Brazil is a big mess of a film. Terry Gilliam isn’t exactly a disciplined film-maker, and Brazil is one of his least disciplined movies. There are dozens of scenes, incidents and characters that seem to be in the film because it seemed a good idea at the time. It’s garish, cartoony and unfocused – very much like its central character, really. Nevertheless, for me it’s the best, most affecting dystopia on celluloid.
Part of this is Gilliam’s success at using a handful of characters and actors to anchor the film in some sort of emotional reality. Yes, so many of the characters remain flat cartoons that are there for a joke or to make a point (which usually kills a film’s credibility for me), but then you’ve got Mrs. Tuttle’s anguished “What have you done with his body?” or Michael Palin’s greatest creation, Jack Lint… or Sam Lowry, Jonathan Pryce’s funniest, saddest part ever. The forlornly happy look on his face at the very end, after he’s “escaped”, still breaks my heart. And the interrogation scenes are still both funny and frightening (although I could do without the “pinball prisoner” scene).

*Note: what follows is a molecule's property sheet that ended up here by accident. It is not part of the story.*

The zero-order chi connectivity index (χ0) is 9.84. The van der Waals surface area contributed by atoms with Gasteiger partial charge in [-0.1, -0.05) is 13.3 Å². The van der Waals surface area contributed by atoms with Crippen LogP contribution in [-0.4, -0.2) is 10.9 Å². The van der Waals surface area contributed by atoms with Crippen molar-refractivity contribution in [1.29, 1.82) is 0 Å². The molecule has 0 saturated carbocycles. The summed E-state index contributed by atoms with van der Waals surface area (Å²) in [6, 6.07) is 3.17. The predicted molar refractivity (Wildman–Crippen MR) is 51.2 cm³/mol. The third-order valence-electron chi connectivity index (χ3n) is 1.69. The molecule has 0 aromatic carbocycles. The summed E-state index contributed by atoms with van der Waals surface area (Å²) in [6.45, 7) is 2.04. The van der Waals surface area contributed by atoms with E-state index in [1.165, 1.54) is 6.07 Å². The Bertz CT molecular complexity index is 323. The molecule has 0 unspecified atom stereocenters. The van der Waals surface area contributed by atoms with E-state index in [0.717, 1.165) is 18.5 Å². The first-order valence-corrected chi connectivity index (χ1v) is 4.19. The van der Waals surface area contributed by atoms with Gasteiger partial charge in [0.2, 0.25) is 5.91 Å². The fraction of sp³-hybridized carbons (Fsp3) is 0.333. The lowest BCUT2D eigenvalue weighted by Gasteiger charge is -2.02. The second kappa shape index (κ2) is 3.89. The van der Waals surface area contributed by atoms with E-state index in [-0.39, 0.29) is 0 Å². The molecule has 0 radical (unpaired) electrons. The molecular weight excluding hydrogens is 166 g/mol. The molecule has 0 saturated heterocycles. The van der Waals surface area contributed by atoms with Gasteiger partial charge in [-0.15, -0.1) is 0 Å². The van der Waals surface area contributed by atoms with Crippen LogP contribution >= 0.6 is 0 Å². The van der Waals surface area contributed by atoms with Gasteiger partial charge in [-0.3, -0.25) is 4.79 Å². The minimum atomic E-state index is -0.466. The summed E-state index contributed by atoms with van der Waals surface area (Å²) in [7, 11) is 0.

Would the film be better if it was more focused, if Gilliam had been less sprawling, running off in several different directions at once? It’s impossible to say – a streamlined, single-minded Brazil would be an entirely different movie. Sufficient to say, though, that Brazil remains my favourite Gilliam film, even after a dozen viewings. And its happy ending is the saddest ever filmed.
Just make sure not to watch the “Love Conquers All” edit, unless you have an unhealthy fascination with watching road accidents as they’re happening – or if you can dissociate yourself enough from what you’re watching to observe, clinically, how a different edit can change a film into a grotesque mockery of itself.
Oh, and while we’re at it: one of the most fascinating (Un-)Making Of documentaries must be Lost in La Mancha, which documents the disastrous production history of Gilliam’s take on Don Quixote. If you ever want to see a mad ex-Python as unwitting King Lear, or if you have any interest in how films come about, check it out.